Monday, July 16, 2018

A fact on arming women

While I reject gun control for a number of reasons, there's one fact that has always stuck with me.

In 1979, the Carter Justice Department found that of more than 32,000 attempted rapes, 32% were actually committed. But when a woman was armed with a gun or knife, only 3% of the attempted rapes were carried out. -U.S. Department of Justice, Law Enforcement Assistance Administration, Rape Victimization in 26 American Cities (1979), p. 31

This single statistic should end the debate.  I don't understand why feminists aren't serious about this one.

We know for certain that privately-held firearms do not exacerbate crime.  Dr. Gary Kleck is the most often cited researcher because although his mind has changed, he's still politically very left. As a criminologist at Florida State University, Kleck began his research as a firm believer in gun control. In a speech delivered to the National Research Council after years of studying the issue, he said while he was once "a believer in the 'anti-gun' thesis," he has now moved "beyond even the skeptic position." Dr. Kleck now says the evidence "indicates that general gun availability does not measurably increase rates of homicide, suicide, robbery, assault, rape, or burglary in the U.S."

There's even growing evidence that private gun ownership actually has a very slight impact in lowering crime rates. Concealed carry laws have dropped murder and crime rates in the states that have enacted them. According to a comprehensive study which studied crime statistics in all of the counties in the United States from 1977 to 1992, states which passed concealed carry laws reduced their murder rate by 8.5%, rapes by 5%, aggravated assaults by 7% and robbery by 3%.  -One of the authors of the University of Chicago study reported on the study's findings in John R. Lott, Jr., "More Guns, Less Violent Crime," The Wall Street Journal (28 August 1996). See also John R. Lott, Jr. and David B. Mustard, "Crime, Deterrence, and Right-to-Carry Concealed Handguns," University of Chicago (15 August 1996); and Lott, More Guns, Less Crime (1998, 2000).

While anti-gun folks will dispute that last bit of research, even if we discount it entirely, we're left with two important facts:

1.  Private firearms ownership doesn't make crime worse.
2.  Women who have access to self defense tools, including guns, are victimized far less than women denied these rights.

Sunday, July 15, 2018

Michael Shellenberger: Why I changed my mind about nuclear power

I've made the case for nuclear power many times.  It turns out that a far left, super green fellow who is a self-proclaimed hippy made the case better than I ever have.

I had always thought that solar and wind power would likely be great variable output supplements to baseload energy production.  That baseload production should be nuclear.  Mr. Shellenberger changed my mind on the renewable energy sources.  I didn't know about the statistics he presents.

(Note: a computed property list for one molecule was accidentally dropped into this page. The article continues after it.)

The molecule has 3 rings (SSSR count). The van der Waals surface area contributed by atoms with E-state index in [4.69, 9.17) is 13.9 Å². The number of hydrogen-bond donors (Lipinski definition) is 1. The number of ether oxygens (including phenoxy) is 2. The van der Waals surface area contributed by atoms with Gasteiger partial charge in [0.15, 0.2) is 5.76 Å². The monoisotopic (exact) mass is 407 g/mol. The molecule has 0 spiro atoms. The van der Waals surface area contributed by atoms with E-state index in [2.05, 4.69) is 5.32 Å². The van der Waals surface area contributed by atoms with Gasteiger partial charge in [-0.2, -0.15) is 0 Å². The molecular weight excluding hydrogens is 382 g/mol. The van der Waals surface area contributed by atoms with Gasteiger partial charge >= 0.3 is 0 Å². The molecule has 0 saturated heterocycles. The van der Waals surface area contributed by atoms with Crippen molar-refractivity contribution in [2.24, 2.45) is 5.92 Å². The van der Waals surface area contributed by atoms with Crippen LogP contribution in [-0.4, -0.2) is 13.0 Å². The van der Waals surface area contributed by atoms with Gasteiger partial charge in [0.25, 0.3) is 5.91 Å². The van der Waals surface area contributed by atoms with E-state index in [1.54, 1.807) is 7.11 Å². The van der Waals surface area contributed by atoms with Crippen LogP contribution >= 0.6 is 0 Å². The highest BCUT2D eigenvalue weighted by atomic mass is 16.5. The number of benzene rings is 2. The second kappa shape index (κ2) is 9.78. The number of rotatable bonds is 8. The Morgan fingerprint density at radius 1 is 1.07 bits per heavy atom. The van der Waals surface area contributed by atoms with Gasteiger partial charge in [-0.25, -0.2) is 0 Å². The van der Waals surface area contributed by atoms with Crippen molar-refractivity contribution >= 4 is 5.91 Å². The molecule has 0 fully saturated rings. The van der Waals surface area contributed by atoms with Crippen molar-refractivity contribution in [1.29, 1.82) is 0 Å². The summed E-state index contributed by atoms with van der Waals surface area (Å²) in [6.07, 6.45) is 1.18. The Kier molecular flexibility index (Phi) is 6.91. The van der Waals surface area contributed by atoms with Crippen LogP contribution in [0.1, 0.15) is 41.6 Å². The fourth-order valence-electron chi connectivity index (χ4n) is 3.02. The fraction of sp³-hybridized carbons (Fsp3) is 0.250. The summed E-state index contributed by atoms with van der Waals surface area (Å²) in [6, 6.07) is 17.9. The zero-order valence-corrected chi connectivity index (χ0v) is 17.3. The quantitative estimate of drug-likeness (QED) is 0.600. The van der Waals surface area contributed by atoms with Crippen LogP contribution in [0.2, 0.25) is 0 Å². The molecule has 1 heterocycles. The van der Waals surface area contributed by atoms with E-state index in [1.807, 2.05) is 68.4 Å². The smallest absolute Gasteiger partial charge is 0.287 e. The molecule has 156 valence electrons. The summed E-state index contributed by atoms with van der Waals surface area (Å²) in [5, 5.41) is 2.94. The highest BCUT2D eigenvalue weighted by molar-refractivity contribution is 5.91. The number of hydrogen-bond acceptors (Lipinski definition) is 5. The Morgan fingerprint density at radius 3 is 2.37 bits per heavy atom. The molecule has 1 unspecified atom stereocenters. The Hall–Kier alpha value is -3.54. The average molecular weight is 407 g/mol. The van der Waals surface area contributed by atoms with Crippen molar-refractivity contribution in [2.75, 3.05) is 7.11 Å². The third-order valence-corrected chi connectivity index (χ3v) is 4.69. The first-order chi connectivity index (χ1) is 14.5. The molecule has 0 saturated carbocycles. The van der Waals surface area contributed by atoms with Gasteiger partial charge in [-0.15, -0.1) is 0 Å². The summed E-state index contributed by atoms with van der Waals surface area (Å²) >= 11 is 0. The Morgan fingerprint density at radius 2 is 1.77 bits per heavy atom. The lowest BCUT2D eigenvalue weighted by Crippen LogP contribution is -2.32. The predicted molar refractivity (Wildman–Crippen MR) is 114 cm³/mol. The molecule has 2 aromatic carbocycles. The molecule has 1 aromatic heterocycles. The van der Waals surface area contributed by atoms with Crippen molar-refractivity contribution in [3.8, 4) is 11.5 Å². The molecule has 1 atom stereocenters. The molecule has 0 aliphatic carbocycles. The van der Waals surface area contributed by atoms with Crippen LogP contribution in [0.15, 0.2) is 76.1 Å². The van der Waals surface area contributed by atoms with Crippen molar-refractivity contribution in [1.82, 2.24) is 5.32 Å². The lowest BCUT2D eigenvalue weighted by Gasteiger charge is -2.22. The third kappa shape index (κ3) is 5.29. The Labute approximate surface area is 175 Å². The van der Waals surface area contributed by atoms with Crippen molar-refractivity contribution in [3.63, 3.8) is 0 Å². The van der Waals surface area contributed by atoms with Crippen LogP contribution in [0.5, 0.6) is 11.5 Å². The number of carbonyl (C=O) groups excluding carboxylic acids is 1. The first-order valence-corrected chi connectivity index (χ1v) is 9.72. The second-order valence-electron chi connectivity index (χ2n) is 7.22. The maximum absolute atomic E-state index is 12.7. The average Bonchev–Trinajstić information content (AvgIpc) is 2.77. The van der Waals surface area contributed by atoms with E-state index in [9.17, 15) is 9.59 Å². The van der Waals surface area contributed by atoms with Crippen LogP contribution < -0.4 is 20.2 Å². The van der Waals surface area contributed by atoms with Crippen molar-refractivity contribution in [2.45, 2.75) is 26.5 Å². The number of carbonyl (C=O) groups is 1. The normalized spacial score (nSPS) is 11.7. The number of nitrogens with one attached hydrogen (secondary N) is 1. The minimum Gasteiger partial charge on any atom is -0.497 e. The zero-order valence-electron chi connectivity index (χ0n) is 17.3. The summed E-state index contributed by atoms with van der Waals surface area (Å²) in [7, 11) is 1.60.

Here's Michael Shellenberger:  Why I changed my mind about nuclear power

For those who would like the direct link:

Saturday, July 7, 2018

Oceanside minister supported Trump, now he faces deportation

Here's a sad story missing some critical details:  Oceanside minister supported Trump, now he faces deportation

Jorge Ramirez, an Oceanside minister and unauthorized immigrant, didn’t think he would end up in line for deportation when he encouraged his U.S. citizen daughter to vote for now-President Donald Trump.

Ramirez said he does not know why he is being targeted for removal from the U.S. The Trump administration has said that it is targeting criminals and those who have already been ordered deported. Ramirez said he falls into neither category.

“Trump said, ‘Let’s keep all the good people here and all the bad people out,’” Ramirez said.
It's an interesting read, and I agree with Ramirez.  We shouldn't deport him.  I am left with one critical question that the article doesn't answer.  It looks like more than once in life, Ramirez' legal status held him back.  Has he been working to change his immigration status?  If not, why not?

"Easier said than done" is an easy answer.  Yes, I'm aware.  My wife is an immigrant, so we've worked through the process together, and she didn't claim citizenship by marriage, or because our child was a U.S. citizen.  However, it isn't as hard as the "No borders" crowd seems to indicate, nor as expensive, and there are organizations set up to help.

I also understand the idea that legalizing the status of people here illegally can encourage more people to enter our country the wrong way.  However, the biggest problem with an influx of immigrants is trying to help them acclimate to our culture.  The reason people are coming here is that we have something that has worked really well to promote prosperity and security, and that's an important set of ideas based on personal liberty.

Folks like Jorge Ramirez and DACA recipients have acclimated.  They get our culture and most have gone to U.S. schools.  These are the folks we want to keep here.  They're not trying to turn the U.S. into the country they fled.  They're trying to be a part of the success of the system that has worked so well.

It's in the hands of judges now, but I hope this is something the Trump administration and the courts will address.